My Life in the Nude

Twenty-five years is a long time to spend naked on a stage. It’s also a sufficient amount of time to reflect on what it means and, more precisely, how it feels to perform naked in front of a crowd. My Life in the Nude is a wonderful celebration of Maude Davey’s ‘nude works’ and, to some degree, it’s a lamentation – though triumphant – on what it is to age as a woman, especially when your body is your livelihood.

My Life In The NudeI’ve been privy to Davey’s burlesque acts a number of times in Finucane & Smith’s The Burlesque Hour and, quite frankly, I would have left the show grinning from ear to ear if this was all the show comprised of. Nonetheless, what makes this show so powerful is Davey’s acute introspection on the naked form and our collective ideals around appearance.

Perhaps her introspection derives from the fact that, despite making a career out of it, Davey feels insecure about her naked body on stage, especially now that she’s turned 50. As a woman in her 40s, I certainly understand the scrutiny and grief that accompanies one’s declining physicality – and that’s without people seeing me naked.

Having said that, Davey wears her nakedness like a favourite garment, confident like a peacock with just the right amount of ‘fuck you I’ll do what I want to’ for good measure. So it’s this that makes me believe Davey when she’s says that for her burlesque is about: “I am beautiful and I am worthy of your regard.”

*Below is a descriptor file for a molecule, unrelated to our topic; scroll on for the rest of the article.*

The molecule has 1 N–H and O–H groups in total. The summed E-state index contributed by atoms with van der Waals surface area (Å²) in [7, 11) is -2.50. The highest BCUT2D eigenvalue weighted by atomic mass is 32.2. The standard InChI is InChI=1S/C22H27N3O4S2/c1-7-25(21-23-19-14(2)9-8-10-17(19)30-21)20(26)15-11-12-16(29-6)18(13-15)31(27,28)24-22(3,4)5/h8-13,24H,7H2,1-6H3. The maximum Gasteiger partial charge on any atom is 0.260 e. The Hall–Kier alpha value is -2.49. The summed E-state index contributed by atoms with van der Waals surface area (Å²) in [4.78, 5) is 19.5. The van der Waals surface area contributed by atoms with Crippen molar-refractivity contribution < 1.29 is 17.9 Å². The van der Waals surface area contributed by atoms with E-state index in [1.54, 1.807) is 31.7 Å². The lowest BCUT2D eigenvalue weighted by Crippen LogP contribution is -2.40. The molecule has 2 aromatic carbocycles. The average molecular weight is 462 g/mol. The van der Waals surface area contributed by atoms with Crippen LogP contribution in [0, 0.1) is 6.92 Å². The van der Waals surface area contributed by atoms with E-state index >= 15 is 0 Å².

Eloquent monologues aside, Davey’s acts speak for themselves. While I admit to my fair share of scrutinising, burlesque would provide only shallow engagement if it was simply based on aesthetics. Thankfully Davey uses the naked form to entertain, mock, question and subvert ideology.

A perfect example, and one of my favourites, is Davey’s act where she parades around in a gorilla suit to Christina Aguilera’s “I am Beautiful”. As Davey removes the gorilla suit, what we don’t expect is for her to continue mimicking the mannerisms of a gorilla. While the absurdity of the act alone is hilarious, furthermore it’s a poignant statement that, even while the exterior changes, the inside remains the same.

I for one sure hope to see Maude Davey nude for a very long time to come, but you should definitely check out this show just in case she does decide to keep her clothes on. And don’t be surprised if, like me, you find yourself naked in the shower belting out “I am Beautiful” after seeing this gorgeous, gorgeous show.

Karla Dondio

Karla Dondio is a Melbourne based freelance writer who has been reviewing theatre, comedy, cabaret and other live assortments for five years now.

Karla Dondio

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